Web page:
NBAA Exposes Misleading Study Dismissing BA’s Sustainability Leadership while Defending Business Aviation’s Environmental Commitment and Economic Importance
The National Business Aviation Association (NBAA) has forcefully challenged a DC-based think tank’s study for promoting a misleading caricature of business aviation that ignores the sector’s sustainability leadership and the industry’s essential role in the nation’s economy and transportation system.
The report, released by the partisan, Washington, DC-based Institute for Policy Studies, omits key information about the gamechanging innovations that continually lower the carbon footprint for business aviation, and overlooks independent survey data that provides a true representation of the industry as one comprised mostly of small and mid-size companies, flying largely to communities lacking airline service, typically with mid-level employees aboard.
The association said that included among the countless companies fitting this description are those like the Pullman, WA-based company that uses a business airplane to monitor key installations providing power to the region’s electric grid; the Minnesota-based frozen-food company that flies a turboprop aircraft to reach distribution centers in small towns across the US and the Phoenix, AZ-based medical company whose airplanes transport doctors to patients in isolated rural areas.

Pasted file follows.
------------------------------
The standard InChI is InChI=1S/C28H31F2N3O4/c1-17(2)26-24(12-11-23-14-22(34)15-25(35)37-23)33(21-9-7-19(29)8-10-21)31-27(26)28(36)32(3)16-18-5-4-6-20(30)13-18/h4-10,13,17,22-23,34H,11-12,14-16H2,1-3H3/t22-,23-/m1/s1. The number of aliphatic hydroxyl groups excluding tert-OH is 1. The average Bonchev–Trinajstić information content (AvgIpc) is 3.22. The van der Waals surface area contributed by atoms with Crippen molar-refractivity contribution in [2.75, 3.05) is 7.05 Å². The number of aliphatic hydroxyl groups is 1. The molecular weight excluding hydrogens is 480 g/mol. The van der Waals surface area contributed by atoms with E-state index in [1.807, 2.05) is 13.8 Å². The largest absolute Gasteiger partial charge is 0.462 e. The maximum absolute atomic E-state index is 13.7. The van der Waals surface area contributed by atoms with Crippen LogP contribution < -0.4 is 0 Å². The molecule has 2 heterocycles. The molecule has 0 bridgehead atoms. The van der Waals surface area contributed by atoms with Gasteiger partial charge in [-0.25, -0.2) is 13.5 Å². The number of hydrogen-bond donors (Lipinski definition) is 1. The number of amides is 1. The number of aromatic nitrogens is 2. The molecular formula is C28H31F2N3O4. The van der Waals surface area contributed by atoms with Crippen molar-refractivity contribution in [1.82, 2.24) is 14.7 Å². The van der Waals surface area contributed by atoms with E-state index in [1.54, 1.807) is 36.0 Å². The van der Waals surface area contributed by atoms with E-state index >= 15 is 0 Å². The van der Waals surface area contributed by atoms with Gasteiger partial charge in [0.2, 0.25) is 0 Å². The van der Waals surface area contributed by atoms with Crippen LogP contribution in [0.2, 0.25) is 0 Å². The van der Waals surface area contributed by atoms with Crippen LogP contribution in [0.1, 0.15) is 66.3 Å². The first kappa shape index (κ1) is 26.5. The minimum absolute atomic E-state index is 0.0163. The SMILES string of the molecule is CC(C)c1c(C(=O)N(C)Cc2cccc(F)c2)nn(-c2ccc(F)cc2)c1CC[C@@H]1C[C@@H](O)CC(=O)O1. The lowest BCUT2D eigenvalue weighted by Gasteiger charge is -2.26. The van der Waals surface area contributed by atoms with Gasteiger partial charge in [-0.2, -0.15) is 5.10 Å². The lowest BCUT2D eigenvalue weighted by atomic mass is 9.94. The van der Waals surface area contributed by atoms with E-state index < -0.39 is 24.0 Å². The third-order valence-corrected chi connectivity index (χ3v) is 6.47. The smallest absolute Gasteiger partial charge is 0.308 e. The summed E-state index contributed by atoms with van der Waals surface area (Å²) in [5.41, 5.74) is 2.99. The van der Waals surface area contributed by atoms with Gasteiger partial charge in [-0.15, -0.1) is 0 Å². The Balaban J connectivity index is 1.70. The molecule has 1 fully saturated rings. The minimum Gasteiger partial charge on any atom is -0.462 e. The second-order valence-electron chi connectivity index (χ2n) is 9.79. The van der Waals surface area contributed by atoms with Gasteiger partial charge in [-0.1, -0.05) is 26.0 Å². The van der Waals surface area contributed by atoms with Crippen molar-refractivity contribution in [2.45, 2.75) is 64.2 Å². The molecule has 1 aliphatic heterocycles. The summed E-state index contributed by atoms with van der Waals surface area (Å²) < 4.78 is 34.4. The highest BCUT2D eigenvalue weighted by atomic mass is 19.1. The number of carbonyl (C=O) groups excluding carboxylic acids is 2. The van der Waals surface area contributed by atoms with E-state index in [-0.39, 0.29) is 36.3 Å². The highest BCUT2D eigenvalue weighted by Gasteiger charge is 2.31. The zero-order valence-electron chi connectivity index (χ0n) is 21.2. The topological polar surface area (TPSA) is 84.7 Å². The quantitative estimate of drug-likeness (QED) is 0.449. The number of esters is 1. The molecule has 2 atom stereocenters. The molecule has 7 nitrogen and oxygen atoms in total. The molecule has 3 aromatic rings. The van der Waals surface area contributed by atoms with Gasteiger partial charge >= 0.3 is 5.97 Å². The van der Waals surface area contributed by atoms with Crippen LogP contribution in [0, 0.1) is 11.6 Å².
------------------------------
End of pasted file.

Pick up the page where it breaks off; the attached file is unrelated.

“Further, the report pointedly minimises the industry’s legacy of achievements in sustainable flight,” including lightweight composites, winglets and satellite-based avionics, as well as business aviation’s growing use of sustainable aviation fuels shown to reduce aviation carbon emissions by as much as 80 per cent – all of which are key to the industry’s goal of achieving net-zero emissions from business aircraft by 2050, NBAA said.
As a final deceptive claim, the study suggests dramatic hikes in costs for those relying on business aviation to operate in the nation’s air transportation system, looking past the reality – as noted by no less an authority than the International Civil Aviation Organisation (ICAO) – that the system’s costs are largely driven by the operations of commercial airlines, given the scale and complexity of the carriers’ hub-and-spoke operations. The Federal Aviation Administration (FAA) has long used the same economist-accepted cost-allocation methodology to reach the same conclusion.
“Unsurprisingly, the report provides none of this information, instead falling back on the tired practice of disparaging an entire industry to sound a predictable call for a raft of punitive taxes, fees and regulations disguised as ‘proposals,’” the Association noted. “Rather than being distracted by the overheated rhetoric the report offers in support of this agenda, NBAA urges an honest discussion of business aviation’s societal benefits and environmental leadership.”